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on 22 June 2015
Shirley McKay is such a gifted writer! No word is wasted, and her depiction of a bygone age in which human characters live and move and react in such a timeless fashion, is flawless. Set in St Andrews, Scotland, the accent, character and sheer humanity of her creations are irresistible. The central character, Hew Cullen, is likeable and we hope, feel and journey with him.

In this story, a Dutch ship flounders off the Scottish coast, and is wrecked on the rocks as it tries to reach the safe harbour of St Andrews. The whole town is mesmerised by the sight of the ship and its special cargo, and soon a tug of war ensues between the good people of that town to gain possession and control of that cargo. Emotion runs so high, someone is prepared to kill for it...... Despite his efforts to stay neutral, Huw is drawn into the situation and finds himself tossed on the tide of events, just like the ship.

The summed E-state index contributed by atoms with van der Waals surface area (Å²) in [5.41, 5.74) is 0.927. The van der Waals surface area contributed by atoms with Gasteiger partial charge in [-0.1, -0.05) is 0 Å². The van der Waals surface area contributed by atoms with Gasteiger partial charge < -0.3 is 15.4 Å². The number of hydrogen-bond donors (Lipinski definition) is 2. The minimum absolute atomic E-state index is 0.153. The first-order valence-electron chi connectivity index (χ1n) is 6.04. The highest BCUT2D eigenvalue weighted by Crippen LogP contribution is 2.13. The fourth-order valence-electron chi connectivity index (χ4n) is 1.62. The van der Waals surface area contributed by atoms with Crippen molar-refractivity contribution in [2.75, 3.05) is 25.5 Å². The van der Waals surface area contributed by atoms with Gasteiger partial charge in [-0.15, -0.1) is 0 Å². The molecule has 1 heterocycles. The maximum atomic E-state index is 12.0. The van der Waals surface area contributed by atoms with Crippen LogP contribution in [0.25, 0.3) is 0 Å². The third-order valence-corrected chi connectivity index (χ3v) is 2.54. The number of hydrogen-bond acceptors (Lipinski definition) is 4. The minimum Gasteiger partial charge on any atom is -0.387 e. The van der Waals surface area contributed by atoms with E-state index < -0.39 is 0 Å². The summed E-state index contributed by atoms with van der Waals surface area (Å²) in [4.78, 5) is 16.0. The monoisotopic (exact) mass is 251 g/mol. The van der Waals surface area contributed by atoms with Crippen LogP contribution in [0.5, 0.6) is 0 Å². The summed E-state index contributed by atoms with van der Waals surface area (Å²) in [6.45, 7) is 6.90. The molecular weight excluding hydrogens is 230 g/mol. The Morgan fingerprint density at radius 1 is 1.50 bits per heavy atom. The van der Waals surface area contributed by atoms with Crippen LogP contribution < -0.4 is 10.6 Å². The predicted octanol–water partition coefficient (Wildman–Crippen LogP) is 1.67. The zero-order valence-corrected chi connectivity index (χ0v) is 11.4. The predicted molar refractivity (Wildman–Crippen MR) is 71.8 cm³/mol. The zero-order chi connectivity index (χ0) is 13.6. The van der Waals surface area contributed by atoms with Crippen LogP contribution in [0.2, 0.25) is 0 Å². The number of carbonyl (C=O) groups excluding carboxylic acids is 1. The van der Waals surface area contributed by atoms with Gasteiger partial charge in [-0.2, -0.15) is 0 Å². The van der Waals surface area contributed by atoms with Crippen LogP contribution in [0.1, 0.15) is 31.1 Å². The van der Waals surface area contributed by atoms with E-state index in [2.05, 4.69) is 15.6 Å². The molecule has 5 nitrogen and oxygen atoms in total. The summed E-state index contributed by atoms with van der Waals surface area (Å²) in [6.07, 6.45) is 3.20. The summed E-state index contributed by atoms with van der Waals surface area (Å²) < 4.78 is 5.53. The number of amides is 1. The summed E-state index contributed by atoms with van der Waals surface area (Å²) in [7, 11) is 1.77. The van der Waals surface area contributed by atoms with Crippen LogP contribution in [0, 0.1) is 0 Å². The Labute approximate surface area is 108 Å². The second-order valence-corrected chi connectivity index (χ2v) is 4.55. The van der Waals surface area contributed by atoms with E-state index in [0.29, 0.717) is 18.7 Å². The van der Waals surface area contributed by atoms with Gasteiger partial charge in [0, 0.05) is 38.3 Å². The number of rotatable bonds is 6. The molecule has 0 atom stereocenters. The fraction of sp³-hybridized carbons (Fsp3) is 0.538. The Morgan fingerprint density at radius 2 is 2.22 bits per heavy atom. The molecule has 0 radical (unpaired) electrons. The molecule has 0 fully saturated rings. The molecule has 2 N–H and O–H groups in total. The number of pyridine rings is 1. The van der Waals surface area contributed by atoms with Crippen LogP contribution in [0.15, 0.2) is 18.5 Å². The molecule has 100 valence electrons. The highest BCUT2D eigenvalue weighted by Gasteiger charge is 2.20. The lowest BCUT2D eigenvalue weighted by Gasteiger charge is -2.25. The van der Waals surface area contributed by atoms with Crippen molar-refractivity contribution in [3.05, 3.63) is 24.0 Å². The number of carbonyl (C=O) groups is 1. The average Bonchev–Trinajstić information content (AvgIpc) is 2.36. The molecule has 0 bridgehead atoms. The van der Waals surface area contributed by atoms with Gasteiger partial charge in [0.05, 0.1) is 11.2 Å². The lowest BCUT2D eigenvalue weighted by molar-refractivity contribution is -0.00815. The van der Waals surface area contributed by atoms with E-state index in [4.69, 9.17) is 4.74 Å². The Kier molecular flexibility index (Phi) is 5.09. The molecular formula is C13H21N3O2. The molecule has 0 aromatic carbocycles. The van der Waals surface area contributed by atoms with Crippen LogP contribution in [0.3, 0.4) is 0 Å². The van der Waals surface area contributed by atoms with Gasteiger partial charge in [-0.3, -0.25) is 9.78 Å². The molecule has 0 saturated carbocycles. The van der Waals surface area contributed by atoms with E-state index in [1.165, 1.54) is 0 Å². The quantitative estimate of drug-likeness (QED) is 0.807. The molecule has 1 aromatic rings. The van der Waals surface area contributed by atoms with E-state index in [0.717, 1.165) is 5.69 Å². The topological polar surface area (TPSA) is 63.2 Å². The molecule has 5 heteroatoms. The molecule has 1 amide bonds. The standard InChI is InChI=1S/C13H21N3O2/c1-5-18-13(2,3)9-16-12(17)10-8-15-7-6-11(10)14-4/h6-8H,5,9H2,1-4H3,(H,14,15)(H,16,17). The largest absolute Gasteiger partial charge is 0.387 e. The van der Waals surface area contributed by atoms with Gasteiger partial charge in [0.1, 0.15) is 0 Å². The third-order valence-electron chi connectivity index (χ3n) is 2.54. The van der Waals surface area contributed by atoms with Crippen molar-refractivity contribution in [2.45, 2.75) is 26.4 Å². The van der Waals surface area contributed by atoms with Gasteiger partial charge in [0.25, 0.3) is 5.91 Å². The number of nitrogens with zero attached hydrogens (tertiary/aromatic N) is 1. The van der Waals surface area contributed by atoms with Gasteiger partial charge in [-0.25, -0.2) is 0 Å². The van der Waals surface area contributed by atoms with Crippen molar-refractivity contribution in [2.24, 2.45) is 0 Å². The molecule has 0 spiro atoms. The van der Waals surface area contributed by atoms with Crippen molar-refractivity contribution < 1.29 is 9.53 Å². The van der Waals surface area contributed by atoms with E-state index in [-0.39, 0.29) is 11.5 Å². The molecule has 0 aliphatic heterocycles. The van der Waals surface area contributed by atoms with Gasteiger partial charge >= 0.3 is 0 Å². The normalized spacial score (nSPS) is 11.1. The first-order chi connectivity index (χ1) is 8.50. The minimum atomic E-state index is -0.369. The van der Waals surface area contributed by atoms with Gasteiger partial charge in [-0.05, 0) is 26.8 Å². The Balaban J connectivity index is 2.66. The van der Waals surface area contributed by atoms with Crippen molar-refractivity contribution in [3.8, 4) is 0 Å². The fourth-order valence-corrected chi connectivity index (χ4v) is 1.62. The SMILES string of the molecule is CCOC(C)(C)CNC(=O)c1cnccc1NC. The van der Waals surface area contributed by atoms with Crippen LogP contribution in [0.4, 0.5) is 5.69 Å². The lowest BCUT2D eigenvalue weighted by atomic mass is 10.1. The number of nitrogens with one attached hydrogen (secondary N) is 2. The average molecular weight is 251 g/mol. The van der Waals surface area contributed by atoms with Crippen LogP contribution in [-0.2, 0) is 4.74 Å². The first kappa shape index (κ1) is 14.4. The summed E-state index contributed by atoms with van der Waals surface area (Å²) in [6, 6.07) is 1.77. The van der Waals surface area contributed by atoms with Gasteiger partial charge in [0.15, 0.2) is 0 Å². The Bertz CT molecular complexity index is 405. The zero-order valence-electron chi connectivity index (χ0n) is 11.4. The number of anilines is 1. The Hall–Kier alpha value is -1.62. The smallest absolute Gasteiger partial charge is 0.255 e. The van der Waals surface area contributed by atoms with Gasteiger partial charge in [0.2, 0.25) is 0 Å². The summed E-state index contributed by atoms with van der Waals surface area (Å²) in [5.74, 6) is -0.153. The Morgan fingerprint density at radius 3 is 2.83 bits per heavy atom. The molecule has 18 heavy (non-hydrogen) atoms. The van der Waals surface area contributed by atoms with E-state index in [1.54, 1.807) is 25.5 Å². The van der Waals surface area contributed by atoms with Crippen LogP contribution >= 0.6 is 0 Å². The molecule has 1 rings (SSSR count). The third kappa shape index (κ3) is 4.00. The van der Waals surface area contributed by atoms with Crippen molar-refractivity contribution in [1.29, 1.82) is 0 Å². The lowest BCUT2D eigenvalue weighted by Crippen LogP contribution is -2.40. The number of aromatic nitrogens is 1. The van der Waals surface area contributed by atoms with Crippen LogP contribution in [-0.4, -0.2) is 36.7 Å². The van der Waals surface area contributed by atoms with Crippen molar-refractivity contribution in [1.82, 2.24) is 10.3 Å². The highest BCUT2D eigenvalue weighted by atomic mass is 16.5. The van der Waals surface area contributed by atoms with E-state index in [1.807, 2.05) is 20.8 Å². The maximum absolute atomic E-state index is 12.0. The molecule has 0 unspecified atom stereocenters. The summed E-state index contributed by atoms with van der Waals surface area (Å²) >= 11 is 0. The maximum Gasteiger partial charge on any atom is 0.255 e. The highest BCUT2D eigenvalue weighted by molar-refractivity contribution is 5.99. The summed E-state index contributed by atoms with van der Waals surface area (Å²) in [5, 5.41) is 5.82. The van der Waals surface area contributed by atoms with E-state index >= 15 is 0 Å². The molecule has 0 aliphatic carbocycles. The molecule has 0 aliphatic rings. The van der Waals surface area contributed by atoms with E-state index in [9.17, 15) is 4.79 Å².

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on 26 April 2017
Book was in good condition
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on 25 April 2016
This book read as if Ms McKay had a gun held to her head (by the publishers?) to write it. It is confused, ill-balanced, not worthy to bear the name of the author who wrote the first two books. The question I now have to answer is "Shall I bother to read the later volumes?"